This glossary includes some key terms used on the Sphere Handbook 2011 edition. Download the PDF version (70Kb).
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The word is used, firstly, in relation to the proportion of the
population that can use a service or facility. Unrestricted access
means that there are no practical, financial, physical,
security-related, structural, institutional or cultural barriers to
accessing services or facilities.
“Access” can refer to the
general population (universal access), or to equitable access of
people with specific needs.
It may also be used to refer to the ability of aid agencies to gain secure access to populations in need.
There is no one sector-wide definition of accountability. The Sphere Project understands accountability as the responsible use by humanitarian agencies of the resources at their disposal. To achieve this, agencies need to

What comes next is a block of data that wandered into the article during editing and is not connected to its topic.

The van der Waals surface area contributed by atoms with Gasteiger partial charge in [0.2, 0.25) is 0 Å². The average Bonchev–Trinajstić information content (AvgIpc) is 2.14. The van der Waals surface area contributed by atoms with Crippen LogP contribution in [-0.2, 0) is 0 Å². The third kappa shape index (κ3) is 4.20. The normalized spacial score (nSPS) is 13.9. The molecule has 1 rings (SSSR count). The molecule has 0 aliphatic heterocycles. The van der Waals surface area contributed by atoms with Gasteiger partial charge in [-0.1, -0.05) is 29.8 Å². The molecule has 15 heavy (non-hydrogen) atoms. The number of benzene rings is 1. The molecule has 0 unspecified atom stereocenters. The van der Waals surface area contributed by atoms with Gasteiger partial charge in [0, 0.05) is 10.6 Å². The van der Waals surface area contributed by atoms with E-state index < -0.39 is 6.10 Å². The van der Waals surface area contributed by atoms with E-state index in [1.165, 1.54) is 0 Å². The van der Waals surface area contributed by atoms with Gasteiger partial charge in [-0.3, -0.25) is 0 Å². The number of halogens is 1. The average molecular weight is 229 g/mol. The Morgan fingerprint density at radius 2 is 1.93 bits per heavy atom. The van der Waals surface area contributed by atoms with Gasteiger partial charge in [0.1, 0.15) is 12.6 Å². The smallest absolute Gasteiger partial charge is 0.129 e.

• explain how their programmes conform with best practice and commonly agreed commitments (for example, evidence-based standards accepted across the sector) by sharing results and reasons for action and non-action in a particular context in a transparent way.
• involve stakeholders in their work. With regard to affected populations, this means tak ing into account their needs, concerns and capacities at all stages of humanitarian response, respecting their right to be heard and to be involved in decisions affecting their lives, and providing them with the means to challenge agencies' decisions.
(See also Quality.)
Children are people between 0 and 18 years of age. This category includes infants (up to 1 year old) and most adolescents (10-19 years).It overlaps with that of youth (15-24 years).
Adolescents are people between the ages of 10 and 19.
Youths are people between 15 and 24 years. The end of adolescence and the beginning of adulthood vary in different societies. In emergency situations, adolescents have needs that are different from those of younger children and adults.
Adults are people from 25 to 60 years.
Elderly people are people over 60 years.